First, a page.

Your next software buying decision: zero cost?

My piece about SugarCRM contains a line from Vinnie Mirchandani that's been ringing in my ears: "They're tiny." What's tiny about:Free edition400,000 users50,000 systemsCommercial customers100,000 users5,000 systemsI'd have thought most application software vendors would carve off their right arm with a broken hacksaw to get those sort of adoption numbers.

My piece about SugarCRM contains a line from Vinnie Mirchandani that's been ringing in my ears: "They're tiny." What's tiny about:

Free edition

400,000 users

50,000 systems

Commercial customers

100,000 users

5,000 systems

I'd have thought most application software vendors would carve off their right arm with a broken hacksaw to get those sort of adoption numbers. But then I'm not following the money. It seems to me that we're at some sort of inflection point where the value software delivers is finally coming under scrutiny. This should have happened years ago albeit Phil Wainewright asked that question nearly four years ago.

But when you have sales people addicted to six, seven and eight figure deals, when software companies can put on huge events, pour money into a compliant analyst community and still declare close to 30% net profit, there's little incentive to change. Until someone comes along and does it for you in economic conditions that demand change.

I'm convinced the days of mega margins are over but it's up to buyers to force the pace and especially to force the software industry into some semblance of SG&A discipline. Commercial open source and cloud computing offer that prospect. I'm not alone in that thinking and it makes for great knock about conversation. Over the last few days, the Irregulars have been pounding on one another around this topic.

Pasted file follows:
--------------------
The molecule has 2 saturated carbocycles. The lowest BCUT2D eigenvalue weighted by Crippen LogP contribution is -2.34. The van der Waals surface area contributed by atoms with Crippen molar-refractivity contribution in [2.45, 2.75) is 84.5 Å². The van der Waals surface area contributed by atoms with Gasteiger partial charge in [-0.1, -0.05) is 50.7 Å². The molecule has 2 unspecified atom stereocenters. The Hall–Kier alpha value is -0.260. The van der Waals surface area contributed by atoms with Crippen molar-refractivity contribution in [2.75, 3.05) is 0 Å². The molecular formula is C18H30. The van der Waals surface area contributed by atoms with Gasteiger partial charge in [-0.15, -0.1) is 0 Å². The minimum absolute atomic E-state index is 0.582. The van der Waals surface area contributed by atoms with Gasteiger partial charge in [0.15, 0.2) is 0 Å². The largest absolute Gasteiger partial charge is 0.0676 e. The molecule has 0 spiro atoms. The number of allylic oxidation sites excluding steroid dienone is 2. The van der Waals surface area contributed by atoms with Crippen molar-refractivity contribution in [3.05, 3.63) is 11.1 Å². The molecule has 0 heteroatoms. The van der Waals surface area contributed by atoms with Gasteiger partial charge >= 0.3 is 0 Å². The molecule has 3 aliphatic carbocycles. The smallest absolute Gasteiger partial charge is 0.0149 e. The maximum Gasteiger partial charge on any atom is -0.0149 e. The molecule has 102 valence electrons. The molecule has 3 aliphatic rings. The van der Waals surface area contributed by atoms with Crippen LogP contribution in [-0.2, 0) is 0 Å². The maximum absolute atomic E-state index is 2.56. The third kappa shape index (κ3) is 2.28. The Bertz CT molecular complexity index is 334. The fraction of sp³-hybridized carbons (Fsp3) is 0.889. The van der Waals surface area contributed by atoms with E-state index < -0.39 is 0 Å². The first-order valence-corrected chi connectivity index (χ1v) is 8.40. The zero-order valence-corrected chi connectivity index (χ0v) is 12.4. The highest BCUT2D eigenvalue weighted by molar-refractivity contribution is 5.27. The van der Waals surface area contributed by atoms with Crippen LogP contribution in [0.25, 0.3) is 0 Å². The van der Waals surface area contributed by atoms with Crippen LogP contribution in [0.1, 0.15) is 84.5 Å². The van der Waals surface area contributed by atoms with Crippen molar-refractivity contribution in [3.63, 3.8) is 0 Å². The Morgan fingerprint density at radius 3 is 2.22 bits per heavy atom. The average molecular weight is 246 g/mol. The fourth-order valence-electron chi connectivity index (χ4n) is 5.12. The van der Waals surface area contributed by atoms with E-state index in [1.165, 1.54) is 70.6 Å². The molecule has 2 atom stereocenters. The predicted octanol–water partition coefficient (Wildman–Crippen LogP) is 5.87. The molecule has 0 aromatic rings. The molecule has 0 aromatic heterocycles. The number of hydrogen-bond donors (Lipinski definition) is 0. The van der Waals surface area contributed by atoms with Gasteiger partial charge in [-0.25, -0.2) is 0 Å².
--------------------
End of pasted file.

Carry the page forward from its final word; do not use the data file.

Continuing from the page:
Our resident investment guru Jason Wood correctly points out that:

The problem with OSS models is that, if the companies can't effectively monetize them over time, how do they survive? Investors aren't going to perpetually fund low profit model businesses, they rightfully demand a certain return on their capital.

My answer is simple: get better at investing governance so that you're not always dependent upon the next Google. Jason sagely adds:

Just as we saw semiconductor margins peak [and then people argued against having seen that peak for a decade before they came around to the evidence], I believe we've seen the best margins will ever be for the enterprise software/hardware computing paradigm.

Does that mean margins won't go up, sometimes dramatically? Of course not, there is too much cyclicality in the industry these days to say that. But we're now in a situation where CYCLICAL margins can rise, but in the backdrop of SECULAR decline.

No-one wants to punish innovation but the rewards we see Oracle, SAP and others currently earning seem way out of proportion to the value they claim to be delivering. You only have to consider the implications of Jason Carter's findings against net earnings to see the mismatch.

My kick off argument was against the backdrop of open source but that drew short shrift from Bob Warfield: